An excerpted draft scene from one of the branching stories in our Quondam Series.
The homicide detective studied the woman. A fall of dark lavender-tinted hair covered the right forearm from elbow to hand. From elbow to shoulder, a bouquet of tattooed skulls grew from stems. Nice work, she thought. From what she could see, the rest of the body was untenanted… only the arm with its inert ink. Unlike the skin-rider she carried that twitched and spread tendrils. She tugged down the long sleeves that had crept past her wrists. Emotions stirred it, so she took three deep, steady breaths, and it withdrew further under the fabric.
“She was beautiful.” The medical examiner commented and half-turned toward her.
“Yeah, Bishop, too bad she’s dead.”
She saw his eyes on the Java Joe’s cup in her hand. It trembled, and she willed herself to make it stop. And her tone had been too cold, even for someone with her reputation. That too she needed to rein in, but at risk. She tugged her sleeves down again and knelt beside the body. “Pictures taken?” The first crime-scene rule she’d learned was to touch nothing until the photographer had done their work and documented everything and its position relative to the body.
Squatting next to her, Bishop nodded. “Done.”
The dead woman’s head rested on sheet music and a keyboard. Someone had arranged her long hair and swept it back from her face. The flower over her left ear… maybe was already there. The open eyes were sea green. When she was alive, they had depth and probably changed shade with shifting sunlight. Now, they were shallows, as still as shoal water over coastal muck. Her face… smooth, unlined. Not a hint of a life lived badly… but one that seemed hardly lived at all. “She wanted to sin, but she was too shy.”
“What?” The medical examiner asked, puzzled.
The detective nodded at the woman on the floor. “It’s a line from a song…” She brushed a lock of her hair away from her face and rose from the body. “‘Changing Lights’ by Broken Bells. Well, you want to walk in white, you wanna sin, but you’re too shy… so the candle just keeps burning down on you….” she sang softly and rose from the body. You look innocent, the detective thought, staring down at the woman, lying there… blameless… but many dead bodies do.
“I don’t know if this is about sin, Poe… not yet anyway.” The M.E. stood, but not as smoothly as the detective. Two decades older, with stiff knees. Bishop knew not to call her Penelope, and God save my ass if I slip and call her ‘Bad Penny,’ he thought. Everyone, both in the department and on the street, had learned not to use that old epithet around her. To them—to her face—Penelope Olivia Edgar was ‘Poe.’ He had worked with her for two years since she made detective and still didn’t have a clue what went on inside her head. He’d known many cops over the years, but none like her. But she got results in her heavy-handed, ‘don’t suffer fools gladly’ way.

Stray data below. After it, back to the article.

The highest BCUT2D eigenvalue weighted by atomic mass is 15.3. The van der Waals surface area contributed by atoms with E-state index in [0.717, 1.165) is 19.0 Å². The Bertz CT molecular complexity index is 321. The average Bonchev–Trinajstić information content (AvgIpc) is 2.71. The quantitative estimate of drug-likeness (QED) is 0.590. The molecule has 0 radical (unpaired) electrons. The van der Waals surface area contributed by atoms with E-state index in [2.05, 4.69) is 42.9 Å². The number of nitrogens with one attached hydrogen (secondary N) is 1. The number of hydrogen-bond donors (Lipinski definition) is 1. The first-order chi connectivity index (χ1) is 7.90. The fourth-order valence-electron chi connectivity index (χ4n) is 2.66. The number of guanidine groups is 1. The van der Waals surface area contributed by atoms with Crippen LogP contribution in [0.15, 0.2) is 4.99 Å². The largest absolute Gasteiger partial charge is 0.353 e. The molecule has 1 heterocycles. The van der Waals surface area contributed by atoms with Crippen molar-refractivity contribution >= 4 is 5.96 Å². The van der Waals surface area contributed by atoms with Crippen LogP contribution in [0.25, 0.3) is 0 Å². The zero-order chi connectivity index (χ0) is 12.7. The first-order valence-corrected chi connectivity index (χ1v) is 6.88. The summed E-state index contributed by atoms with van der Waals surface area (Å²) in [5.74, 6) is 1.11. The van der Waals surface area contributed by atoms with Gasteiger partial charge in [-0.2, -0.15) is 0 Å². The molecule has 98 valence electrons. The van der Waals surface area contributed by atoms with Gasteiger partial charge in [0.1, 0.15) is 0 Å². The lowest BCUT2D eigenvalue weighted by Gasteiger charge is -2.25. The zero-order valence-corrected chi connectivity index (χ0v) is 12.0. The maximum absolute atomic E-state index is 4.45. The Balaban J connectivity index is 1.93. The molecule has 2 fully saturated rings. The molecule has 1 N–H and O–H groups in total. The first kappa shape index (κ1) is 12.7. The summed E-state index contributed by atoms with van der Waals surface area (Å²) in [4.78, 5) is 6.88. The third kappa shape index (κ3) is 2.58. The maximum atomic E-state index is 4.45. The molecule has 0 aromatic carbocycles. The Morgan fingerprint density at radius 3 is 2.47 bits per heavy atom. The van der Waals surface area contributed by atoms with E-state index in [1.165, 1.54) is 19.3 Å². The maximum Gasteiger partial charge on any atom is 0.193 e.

Poe nudged, with the pointed toe of her boot, the bulky pistol next to the body’s left hand. “Revolver.” She squatted again, rocked forward on her knees, palms flat, lowered her head, and sniffed like a bloodhound on the scent. “Fired recently.” Cocking her head and lowering it, she looked down the barrel. Fat, near the size of her thumb, dull gray lead-tipped bullets filled all but one opening in the cylinder. “One round gone….”
“Not in her, though.”
“No blood, no wound….” Poe glanced at Bishop.
“Nope.” The M.E. nodded.
She studied the scene, a mostly monochrome tableau. White and black keys. Black notes on white paper. Black ink on aged-ivory skin. For color, a flower in the woman’s lavender hair, nail polish, red marks on the sheet music, and a blotch of spilled wine spread like blood at her side. “Any identification?” Poe asked, her eyes going back to the body.
“Not a stitch of clothing around and nothing on her.” The medical examiner’s eyes panned the room. “Nothing in the rest of the apartment… the uniforms checked and Newman double-checked.”
“So only the tatts, a couple of piercings,” Poe pointed at the body’s left ear and nose, “a bracelet and ring.”
“Not much,” the M.E. stretched and stifled a yawn with his hand. “Well, I’m done here. I’ll let you know what I find out.”
“Bishop, what are you doing here anyway… this is Assistant M.E. hours? Where’s Lohfless?”
“Vacation; she’s back next week.” He gave the body a last glance as he left.
Poe waved over an officer, two new chevrons on his uniform sleeve, standing off to the side. “Newman, you the first on the scene?”
“Don’t give me that department protocol single-sex-uni-gender crap. Call me detective, Poe or ma’am… there’s nothing dangling tween my legs.” She walked to the balcony, pulled the drapes, and stepped out to a striking nightscape of the city’s arc, the areas that never slept freckled with lights. The moon’s reflection, a shimmering ghost on the bay water below. “Whose apartment is this?” She called back to the corporal, who joined her.
Newman didn’t check the notebook in his hand. “Had to do some digging….” The corporal’s eyes shifted back inside toward the apartment’s entry. “Shit,” he mumbled.
Poe’s eyes turned from watching the moon on the water at his muttered curse. “What?”
“The Chief just came in….”
Poe stepped from the balcony and back into the sitting room. “What’s he doing here… outside his ‘impressive’ office?”
Newman rubbed his bristly chin. “Turns out this is the governor’s sister’s apartment.”
“Shit….” The skin-crawl shivered up her back, crept over her shoulders, and then down her arms. Poe slowed her breathing, pulled at her sleeves, and followed the corporal inside. Sing-whispering to herself: “Sometimes you wonder if it’s all another mistake. Why not just walk away. Measure the cost, what’d you gain… what have you lost. The candle’s burning down on me….”